Deadline is reporting that Wandavision’s Matt Shakman is in talks to direct Fantastic Four. Shakman served as the director for Wandavision and has had an extensive career. He directed two episodes of Game of Thrones and an episode of The Boys, and he had a long stint on It’s Always Sunny in Philadelphia. There is nothing official yet, but Deadline’s sources say that Shakman is currently in talks for the job and things are headed in the right direction.

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To be honest, I was a bit more excited when Jon Watts was set to direct. I’m sure Shakman is a good director, but Watts proved he could handle a tentpole superhero film with Spider-Man: Homecoming. Wandavision was good, but Watts’ style would have been perfect for Fantastic Four. The film is probably one of the most anticipated films in Marvel’s upcoming slate films and they need to find the best person they can to direct. Is that Matt Shakman? It could be, but whoever takes the job must realize that Marvel has a lot riding on this movie. The other Fantastic Four films were awful and fans deserve better. Hopefully, Marvel knocks it out of the park as they usually do. You can see for yourself when Fantastic Four hits theaters on November 8th, 2024.

Film Synopsis: One of Marvel’s most iconic families makes it to the big screen: the Fantastic Four.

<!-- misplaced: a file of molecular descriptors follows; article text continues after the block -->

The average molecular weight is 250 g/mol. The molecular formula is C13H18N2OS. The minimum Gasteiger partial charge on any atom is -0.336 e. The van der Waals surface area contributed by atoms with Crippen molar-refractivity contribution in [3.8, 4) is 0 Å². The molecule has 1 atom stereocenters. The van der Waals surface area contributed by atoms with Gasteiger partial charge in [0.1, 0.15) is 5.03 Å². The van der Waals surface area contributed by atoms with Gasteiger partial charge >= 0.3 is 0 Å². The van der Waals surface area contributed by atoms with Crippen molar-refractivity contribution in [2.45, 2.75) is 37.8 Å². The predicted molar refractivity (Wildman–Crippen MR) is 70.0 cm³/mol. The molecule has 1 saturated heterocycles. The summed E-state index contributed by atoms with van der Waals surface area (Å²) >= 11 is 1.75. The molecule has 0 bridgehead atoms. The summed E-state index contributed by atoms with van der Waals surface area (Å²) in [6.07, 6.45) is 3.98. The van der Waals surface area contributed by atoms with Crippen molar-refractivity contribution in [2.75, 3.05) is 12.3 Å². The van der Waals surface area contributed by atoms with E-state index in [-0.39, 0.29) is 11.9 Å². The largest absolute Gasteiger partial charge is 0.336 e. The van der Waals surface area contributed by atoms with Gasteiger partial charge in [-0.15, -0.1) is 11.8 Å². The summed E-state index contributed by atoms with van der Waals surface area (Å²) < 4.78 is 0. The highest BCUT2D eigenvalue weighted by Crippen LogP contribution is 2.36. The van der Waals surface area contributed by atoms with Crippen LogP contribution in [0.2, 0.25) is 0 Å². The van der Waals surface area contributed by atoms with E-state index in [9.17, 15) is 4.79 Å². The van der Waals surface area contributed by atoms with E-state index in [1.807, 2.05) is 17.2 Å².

Source: Deadline

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Dan Aykroyd, Chevy Chase Star in ‘Zombie Town’ Mystery Teen Romancer (Exclusive)

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Dan Aykroyd and Chevy Chase have entered Zombie Town, a mystery teen romancer based on author R.L. Stine’s book of the same name.

The indie, now shooting in Ontario, also stars Henry Czerny and co-teen leads Marlon Kazadi and Madi Monroe. The ensemble cast includes Scott Thompson and Bruce McCulloch of the Canadian comedy show Kids in the Hall.

Canadian animator Peter Lepeniotis will direct Zombie Town. Stine’s kid’s book sees a quiet town upended when 12-year-old Mike and his friend, Karen, see a horror movie called Zombie Town and unexpectedly see the title characters leap off the screen and chase them through the theater.

Zombie Town will premiere in U.S. theaters before streaming on Hulu and then ABC Australia in 2023.

“We are delighted to bring the pages of R.L. Stine’s Zombie Town to the screen and equally thrilled to be working with such an exceptional cast and crew on this production. A three-time Nickelodeon Kids Choice Award winner with book sales of over $500 million, R.L. Stine has a phenomenal track record of crafting stories that engage and entertain audiences,” John Gillespie, Trimuse Entertainment founder and executive producer, said in a statement.

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Executive producers are Trimuse Entertainment, Toonz Media Group, Lookout Entertainment, Viva Pictures and Sons of Anarchy actor Kim Coates.  

Paco Alvarez and Mark Holdom of Trimuse negotiated the deal to acquire the rights to Stine’s Zombie Town book.